Much of the Old City of Mosul is in ruins as Iraqi forces battle Islamic State militants for the city. The destroyed al-Nuri mosque, shown in the background, shows the level of destruction in the city, July 1, 2017.
FILE - Much of the Old City of Mosul lay in ruins as Iraqi forces battled Islamic State militants for the city. The destroyed al-Nuri mosque, in the background, illustrated the level of destruction in the city, July 1, 2017.

MOSUL - Amid the bombed-out wreckage of a site that once hosted dozens of Mosul’s traditional maqam players, Iraqi musician Saad Rajab Bacha plays his ney flute to remember the city’s glorious days before it came under the control of Islamic State (IS).

WATCH: Iraqi Musician Returns to Ruined ‘Maqam House' in Mosul

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Bacha, 65, fled Mosul in June 2014 after IS fighters overran the city and established a hard-line rule that deemed all musical instruments, including his ney, a violation of Islamic law.

When he returned home two years later, he found that much of his beloved city had been reduced to rubble in the Iraqi fight against IS.

The sad melodies that emerge from his ney come as Iraq this month celebrates the second anniversary of recapturing the city from IS.

City in ruins

Bacha says that despite the initial optimism for a new life after the jihadists’ defeat, much of the city still lies in ruins and its artists, among thousands of residents, are unable to return because of lack of essential services.

“I feel like art has been slayed,” Bacha told VOA, adding that Mosul’s artists were either killed or had to flee because of charges of blasphemy by IS.

“The effort of artists in Mosul has been lost due to those extremists who hate life, music and art,” he added.

Bacha now resides in the Iraqi Kurdistan Region’s capital, Irbil, but frequently visits his hometown, Mosul, to help arrange musical events in the city. He has been playing the Iraqi-style ney flute for more than 30 years, establishing a name among Mosul residents for his contribution to Iraqi traditional maqam music.

Before IS attacked the city and banned music from its residents, Bacha helped organize musical events at Maqam House, which was built 25 years ago in western Mosul’s district known as the Old City.

“This place is now a big wound in my heart,” Bacha told VOA, sitting by the remnants of Maqam House, which was destroyed by an airstrike in 2017. “A few years ago we were all present here, working together, enjoying our times, and playing together. Now this is all a mere memory.”

Mosul is Iraq’s second-largest city with a population of more than 1 million that stayed in IS's grip for three years. Then-Iraqi Prime Minister Haider al-Abadi officially declared victory in the city in July 2017.

The jihadist group has since lost control of all territories it once ruled as part of its self-proclaimed caliphate in Iraq and eastern Syria.

The road ahead

Following the IS defeat, the U.N. warned that the road ahead was “extremely challenging” because of the degree of destruction the war left behind. It estimated that more than $700 million was needed to stabilize the city and make it livable again.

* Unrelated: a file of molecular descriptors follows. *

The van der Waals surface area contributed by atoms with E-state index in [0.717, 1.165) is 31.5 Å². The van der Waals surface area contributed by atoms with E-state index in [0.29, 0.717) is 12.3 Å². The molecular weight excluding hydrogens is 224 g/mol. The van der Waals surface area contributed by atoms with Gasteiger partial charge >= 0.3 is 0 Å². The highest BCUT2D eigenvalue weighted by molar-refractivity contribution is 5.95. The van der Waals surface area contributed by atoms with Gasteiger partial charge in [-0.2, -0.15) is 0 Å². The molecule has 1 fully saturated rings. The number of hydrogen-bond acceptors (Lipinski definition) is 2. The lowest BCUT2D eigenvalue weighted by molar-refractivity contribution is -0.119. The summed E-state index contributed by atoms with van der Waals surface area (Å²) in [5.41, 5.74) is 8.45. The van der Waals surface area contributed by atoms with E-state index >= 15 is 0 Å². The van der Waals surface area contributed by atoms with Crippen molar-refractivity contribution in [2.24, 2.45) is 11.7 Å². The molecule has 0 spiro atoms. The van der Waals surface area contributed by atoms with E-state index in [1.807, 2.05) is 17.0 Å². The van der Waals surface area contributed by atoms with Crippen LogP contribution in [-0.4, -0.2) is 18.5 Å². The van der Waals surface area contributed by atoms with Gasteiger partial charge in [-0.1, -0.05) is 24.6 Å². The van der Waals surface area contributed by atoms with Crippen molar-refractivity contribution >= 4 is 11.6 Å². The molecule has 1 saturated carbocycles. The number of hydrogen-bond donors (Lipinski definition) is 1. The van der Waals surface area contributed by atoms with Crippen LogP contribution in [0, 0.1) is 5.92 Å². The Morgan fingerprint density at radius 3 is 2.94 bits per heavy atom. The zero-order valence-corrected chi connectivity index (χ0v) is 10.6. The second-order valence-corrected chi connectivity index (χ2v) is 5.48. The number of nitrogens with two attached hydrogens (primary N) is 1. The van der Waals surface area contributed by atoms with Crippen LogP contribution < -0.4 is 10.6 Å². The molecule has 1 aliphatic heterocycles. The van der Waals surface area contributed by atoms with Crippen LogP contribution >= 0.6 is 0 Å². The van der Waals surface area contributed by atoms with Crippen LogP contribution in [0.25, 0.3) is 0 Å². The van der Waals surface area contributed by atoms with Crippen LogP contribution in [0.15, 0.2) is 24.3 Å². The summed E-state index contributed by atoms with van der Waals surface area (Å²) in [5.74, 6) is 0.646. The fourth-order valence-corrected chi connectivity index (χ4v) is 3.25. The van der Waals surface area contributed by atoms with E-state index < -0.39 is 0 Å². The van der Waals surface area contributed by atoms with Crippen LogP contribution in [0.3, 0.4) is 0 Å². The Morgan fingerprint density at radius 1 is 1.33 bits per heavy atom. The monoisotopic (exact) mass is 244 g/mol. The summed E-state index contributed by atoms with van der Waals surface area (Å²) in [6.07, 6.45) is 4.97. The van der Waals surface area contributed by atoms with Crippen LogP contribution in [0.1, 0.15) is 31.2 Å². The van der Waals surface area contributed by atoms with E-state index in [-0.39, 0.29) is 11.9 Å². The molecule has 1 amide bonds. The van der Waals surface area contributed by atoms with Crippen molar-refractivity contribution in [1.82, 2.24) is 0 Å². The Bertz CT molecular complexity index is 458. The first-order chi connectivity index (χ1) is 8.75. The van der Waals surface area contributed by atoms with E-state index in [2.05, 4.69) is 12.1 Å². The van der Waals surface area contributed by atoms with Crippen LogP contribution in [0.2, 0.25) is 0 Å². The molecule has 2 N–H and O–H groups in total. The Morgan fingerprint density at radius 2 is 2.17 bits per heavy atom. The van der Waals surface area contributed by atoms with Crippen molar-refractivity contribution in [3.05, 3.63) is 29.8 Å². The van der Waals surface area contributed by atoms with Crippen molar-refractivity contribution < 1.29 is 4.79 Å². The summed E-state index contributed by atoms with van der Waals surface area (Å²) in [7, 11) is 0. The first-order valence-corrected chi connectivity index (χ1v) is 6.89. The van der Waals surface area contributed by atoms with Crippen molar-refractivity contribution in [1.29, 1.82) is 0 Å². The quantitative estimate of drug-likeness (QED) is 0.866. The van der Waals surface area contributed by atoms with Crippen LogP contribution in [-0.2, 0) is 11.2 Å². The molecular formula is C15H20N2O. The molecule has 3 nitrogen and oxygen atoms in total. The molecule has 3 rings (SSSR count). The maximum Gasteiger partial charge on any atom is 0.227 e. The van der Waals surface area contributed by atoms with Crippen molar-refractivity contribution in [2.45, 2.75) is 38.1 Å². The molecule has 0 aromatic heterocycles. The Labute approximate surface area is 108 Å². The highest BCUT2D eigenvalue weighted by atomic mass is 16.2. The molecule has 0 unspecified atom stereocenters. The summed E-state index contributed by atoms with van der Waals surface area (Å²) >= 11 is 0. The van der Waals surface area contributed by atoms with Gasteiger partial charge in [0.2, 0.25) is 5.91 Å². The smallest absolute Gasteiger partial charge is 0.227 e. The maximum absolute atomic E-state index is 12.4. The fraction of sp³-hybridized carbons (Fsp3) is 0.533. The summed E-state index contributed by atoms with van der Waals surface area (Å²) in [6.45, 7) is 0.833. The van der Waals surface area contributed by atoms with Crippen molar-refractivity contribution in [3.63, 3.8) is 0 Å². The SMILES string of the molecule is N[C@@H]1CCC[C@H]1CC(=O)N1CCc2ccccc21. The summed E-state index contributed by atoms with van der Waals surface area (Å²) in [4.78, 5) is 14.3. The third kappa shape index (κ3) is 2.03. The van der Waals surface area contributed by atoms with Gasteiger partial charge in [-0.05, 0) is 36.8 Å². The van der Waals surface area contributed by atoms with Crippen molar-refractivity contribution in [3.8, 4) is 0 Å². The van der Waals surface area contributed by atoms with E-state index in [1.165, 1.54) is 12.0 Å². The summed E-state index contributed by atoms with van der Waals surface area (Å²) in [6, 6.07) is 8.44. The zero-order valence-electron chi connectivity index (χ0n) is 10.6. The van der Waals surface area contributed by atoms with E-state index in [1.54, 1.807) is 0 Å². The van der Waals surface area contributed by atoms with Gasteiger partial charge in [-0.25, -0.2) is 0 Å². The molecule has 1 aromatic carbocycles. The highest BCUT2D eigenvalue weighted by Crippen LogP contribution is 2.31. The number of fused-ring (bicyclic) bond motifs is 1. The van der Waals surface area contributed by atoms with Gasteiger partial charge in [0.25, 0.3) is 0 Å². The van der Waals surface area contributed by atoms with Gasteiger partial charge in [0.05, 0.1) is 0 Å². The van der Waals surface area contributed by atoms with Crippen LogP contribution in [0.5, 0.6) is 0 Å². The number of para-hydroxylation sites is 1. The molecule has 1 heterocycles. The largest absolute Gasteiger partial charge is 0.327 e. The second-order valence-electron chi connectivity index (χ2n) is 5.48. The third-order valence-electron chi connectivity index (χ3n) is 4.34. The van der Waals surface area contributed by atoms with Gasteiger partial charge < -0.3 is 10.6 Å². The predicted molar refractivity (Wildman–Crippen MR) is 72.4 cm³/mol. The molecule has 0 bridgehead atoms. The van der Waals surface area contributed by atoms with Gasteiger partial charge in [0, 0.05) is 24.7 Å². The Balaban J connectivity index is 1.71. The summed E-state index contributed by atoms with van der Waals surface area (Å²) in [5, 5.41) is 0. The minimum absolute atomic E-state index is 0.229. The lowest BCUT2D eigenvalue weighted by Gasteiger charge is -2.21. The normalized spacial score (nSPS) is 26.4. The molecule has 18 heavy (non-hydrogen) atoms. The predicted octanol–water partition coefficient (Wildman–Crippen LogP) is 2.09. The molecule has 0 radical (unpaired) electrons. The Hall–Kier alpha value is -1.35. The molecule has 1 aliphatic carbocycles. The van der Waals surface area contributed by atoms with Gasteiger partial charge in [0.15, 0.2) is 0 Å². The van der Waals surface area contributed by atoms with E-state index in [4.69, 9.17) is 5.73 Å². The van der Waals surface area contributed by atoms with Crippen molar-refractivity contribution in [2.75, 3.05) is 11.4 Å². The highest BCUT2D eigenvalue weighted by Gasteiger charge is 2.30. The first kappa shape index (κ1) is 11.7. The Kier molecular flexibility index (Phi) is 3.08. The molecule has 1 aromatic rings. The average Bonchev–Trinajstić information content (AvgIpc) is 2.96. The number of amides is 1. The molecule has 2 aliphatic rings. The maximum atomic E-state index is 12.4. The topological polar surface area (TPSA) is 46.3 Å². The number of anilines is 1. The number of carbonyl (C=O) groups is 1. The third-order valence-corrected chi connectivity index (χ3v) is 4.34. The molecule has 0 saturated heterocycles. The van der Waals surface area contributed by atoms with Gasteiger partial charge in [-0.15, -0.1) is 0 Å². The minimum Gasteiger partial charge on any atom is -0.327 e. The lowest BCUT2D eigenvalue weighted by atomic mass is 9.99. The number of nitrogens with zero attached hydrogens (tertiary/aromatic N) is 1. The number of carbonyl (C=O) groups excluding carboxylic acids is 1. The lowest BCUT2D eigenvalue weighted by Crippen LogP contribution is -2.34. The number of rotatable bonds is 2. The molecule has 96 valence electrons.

Two years after the military operation, local and international organizations say large parts of the city remain unrecovered, particularly in the western part of the city where fierce fighting between IS and Iraqi forces took place.

According to the Norwegian Refugee Council, more than 300,000 residents of the city are still displaced with no homes to return to. The organization found that 138,000 houses were damaged or destroyed during the conflict.  In West Mosul alone, it estimated that there are still more than 53,000 houses flattened and thousands more damaged.

“For them, the suffering of the war that ended two years ago remains a daily battle for survival,” Rishana Haniffa, the Iraq country director for the Norwegian Refugee Council, said on the anniversary of Mosul’s recapture this month.

“It’s a disgrace that after two years, thousands of families and children still have to live in displacement camps and in abysmal conditions because their neighborhoods are still in ruins,” Haniffa added.

Bodies under rubble

People who have returned to the city say many bodies of civilians and IS militants who were killed in the battle still remain under the rubble of the Old City.

WATCH: Residents Disabled by IS Are Mosul’s Most Vulnerable

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Residents who were interviewed by VOA expressed disappointment at the government's failure to rebuild the destroyed infrastructure and compensate the victims, particularly those who were incapacitated by the conflict.

Raad Ahmed is one of the victims who lost both his feet during clashes between Iraqi forces and IS. Having also lost his younger brother in the war, Ahmed needs to work as a vegetable seller to provide bread for his family as well as his brother’s.

“I went to the disabled office and asked them to give me a wheelchair because I work. The manager of the office told me, ‘You don’t deserve it,’ ” Ahmed told VOA, adding that the money he made as a vendor was not enough to provide for his family and obtain his special needs.

He asked rhetorically, “If I don’t deserve this basic right, then what do I deserve? What do we deserve from this country? All we have gained from it is pain, the destruction of homes, and the death of our youth."

Iraqi officials have publicly announced that recovering from damage caused by IS in the war is beyond their means and that they need generous international aid to enable them to restore the nation.

An international conference in Kuwait in early 2018 collected about $30 billion, mostly in credit and investments, to help rebuild Iraq's economy and infrastructure. However, that amount fell far short of Iraq’s expectation of $90 billion for post-IS recovery.